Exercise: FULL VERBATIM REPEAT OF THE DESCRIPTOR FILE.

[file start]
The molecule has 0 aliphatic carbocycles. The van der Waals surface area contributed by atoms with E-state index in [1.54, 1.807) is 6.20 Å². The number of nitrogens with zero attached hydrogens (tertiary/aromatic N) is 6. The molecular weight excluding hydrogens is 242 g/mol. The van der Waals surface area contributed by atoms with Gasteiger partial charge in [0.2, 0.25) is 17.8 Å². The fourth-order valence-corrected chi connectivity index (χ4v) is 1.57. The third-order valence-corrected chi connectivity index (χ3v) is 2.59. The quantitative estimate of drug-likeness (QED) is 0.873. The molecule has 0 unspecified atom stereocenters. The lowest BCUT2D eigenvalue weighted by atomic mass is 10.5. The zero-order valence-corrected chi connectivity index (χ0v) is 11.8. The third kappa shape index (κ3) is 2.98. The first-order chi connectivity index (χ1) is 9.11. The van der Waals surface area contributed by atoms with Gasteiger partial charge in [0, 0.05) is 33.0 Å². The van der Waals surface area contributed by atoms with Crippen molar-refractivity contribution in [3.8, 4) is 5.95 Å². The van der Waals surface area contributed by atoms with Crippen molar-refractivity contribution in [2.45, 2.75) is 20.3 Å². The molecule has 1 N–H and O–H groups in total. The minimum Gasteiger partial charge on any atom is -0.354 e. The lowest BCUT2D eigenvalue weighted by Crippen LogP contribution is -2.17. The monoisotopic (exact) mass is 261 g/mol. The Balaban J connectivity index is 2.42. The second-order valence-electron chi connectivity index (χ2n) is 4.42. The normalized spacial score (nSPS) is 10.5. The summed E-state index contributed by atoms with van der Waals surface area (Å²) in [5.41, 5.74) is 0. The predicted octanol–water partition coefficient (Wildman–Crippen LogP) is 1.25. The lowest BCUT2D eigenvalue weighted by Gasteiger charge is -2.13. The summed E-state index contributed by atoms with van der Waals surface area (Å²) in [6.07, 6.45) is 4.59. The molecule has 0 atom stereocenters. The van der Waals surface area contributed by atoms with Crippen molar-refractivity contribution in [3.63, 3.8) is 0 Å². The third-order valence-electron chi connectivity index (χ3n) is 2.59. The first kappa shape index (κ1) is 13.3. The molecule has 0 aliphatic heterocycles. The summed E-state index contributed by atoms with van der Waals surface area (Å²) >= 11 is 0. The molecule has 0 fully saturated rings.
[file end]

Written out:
The molecule has 0 aliphatic carbocycles. The van der Waals surface area contributed by atoms with E-state index in [1.54, 1.807) is 6.20 Å². The number of nitrogens with zero attached hydrogens (tertiary/aromatic N) is 6. The molecular weight excluding hydrogens is 242 g/mol. The van der Waals surface area contributed by atoms with Gasteiger partial charge in [0.2, 0.25) is 17.8 Å². The fourth-order valence-corrected chi connectivity index (χ4v) is 1.57. The third-order valence-corrected chi connectivity index (χ3v) is 2.59. The quantitative estimate of drug-likeness (QED) is 0.873. The molecule has 0 unspecified atom stereocenters. The lowest BCUT2D eigenvalue weighted by atomic mass is 10.5. The zero-order valence-corrected chi connectivity index (χ0v) is 11.8. The third kappa shape index (κ3) is 2.98. The first-order chi connectivity index (χ1) is 9.11. The van der Waals surface area contributed by atoms with Gasteiger partial charge in [0, 0.05) is 33.0 Å². The van der Waals surface area contributed by atoms with Crippen molar-refractivity contribution in [3.8, 4) is 5.95 Å². The van der Waals surface area contributed by atoms with Crippen molar-refractivity contribution in [2.45, 2.75) is 20.3 Å². The molecule has 1 N–H and O–H groups in total. The minimum Gasteiger partial charge on any atom is -0.354 e. The lowest BCUT2D eigenvalue weighted by Crippen LogP contribution is -2.17. The monoisotopic (exact) mass is 261 g/mol. The Balaban J connectivity index is 2.42. The second-order valence-electron chi connectivity index (χ2n) is 4.42. The normalized spacial score (nSPS) is 10.5. The summed E-state index contributed by atoms with van der Waals surface area (Å²) in [5.41, 5.74) is 0. The predicted octanol–water partition coefficient (Wildman–Crippen LogP) is 1.25. The lowest BCUT2D eigenvalue weighted by Gasteiger charge is -2.13. The summed E-state index contributed by atoms with van der Waals surface area (Å²) in [6.07, 6.45) is 4.59. The molecule has 0 atom stereocenters. The van der Waals surface area contributed by atoms with Crippen molar-refractivity contribution in [3.63, 3.8) is 0 Å². The third-order valence-electron chi connectivity index (χ3n) is 2.59. The first kappa shape index (κ1) is 13.3. The molecule has 0 aliphatic heterocycles. The summed E-state index contributed by atoms with van der Waals surface area (Å²) >= 11 is 0. The molecule has 0 fully saturated rings.